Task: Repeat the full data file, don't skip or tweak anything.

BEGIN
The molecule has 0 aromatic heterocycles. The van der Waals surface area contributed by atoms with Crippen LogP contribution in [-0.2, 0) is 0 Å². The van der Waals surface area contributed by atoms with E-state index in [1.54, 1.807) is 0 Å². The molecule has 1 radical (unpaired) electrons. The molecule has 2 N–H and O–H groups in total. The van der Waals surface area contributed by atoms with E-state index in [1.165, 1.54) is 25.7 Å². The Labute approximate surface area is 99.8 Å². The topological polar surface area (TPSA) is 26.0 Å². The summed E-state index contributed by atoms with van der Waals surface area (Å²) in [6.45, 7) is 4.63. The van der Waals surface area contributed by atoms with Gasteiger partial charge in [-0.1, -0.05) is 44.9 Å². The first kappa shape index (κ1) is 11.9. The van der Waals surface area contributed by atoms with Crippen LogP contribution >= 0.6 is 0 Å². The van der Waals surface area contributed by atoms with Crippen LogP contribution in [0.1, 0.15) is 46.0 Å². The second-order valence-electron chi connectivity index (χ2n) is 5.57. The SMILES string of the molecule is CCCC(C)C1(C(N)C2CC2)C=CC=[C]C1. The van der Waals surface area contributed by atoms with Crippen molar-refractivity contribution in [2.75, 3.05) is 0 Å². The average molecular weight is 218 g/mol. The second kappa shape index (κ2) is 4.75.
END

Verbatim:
The molecule has 0 aromatic heterocycles. The van der Waals surface area contributed by atoms with Crippen LogP contribution in [-0.2, 0) is 0 Å². The van der Waals surface area contributed by atoms with E-state index in [1.54, 1.807) is 0 Å². The molecule has 1 radical (unpaired) electrons. The molecule has 2 N–H and O–H groups in total. The van der Waals surface area contributed by atoms with E-state index in [1.165, 1.54) is 25.7 Å². The Labute approximate surface area is 99.8 Å². The topological polar surface area (TPSA) is 26.0 Å². The summed E-state index contributed by atoms with van der Waals surface area (Å²) in [6.45, 7) is 4.63. The van der Waals surface area contributed by atoms with Gasteiger partial charge in [-0.1, -0.05) is 44.9 Å². The first kappa shape index (κ1) is 11.9. The van der Waals surface area contributed by atoms with Crippen LogP contribution >= 0.6 is 0 Å². The van der Waals surface area contributed by atoms with Crippen LogP contribution in [0.1, 0.15) is 46.0 Å². The second-order valence-electron chi connectivity index (χ2n) is 5.57. The SMILES string of the molecule is CCCC(C)C1(C(N)C2CC2)C=CC=[C]C1. The van der Waals surface area contributed by atoms with Crippen molar-refractivity contribution in [2.75, 3.05) is 0 Å². The average molecular weight is 218 g/mol. The second kappa shape index (κ2) is 4.75.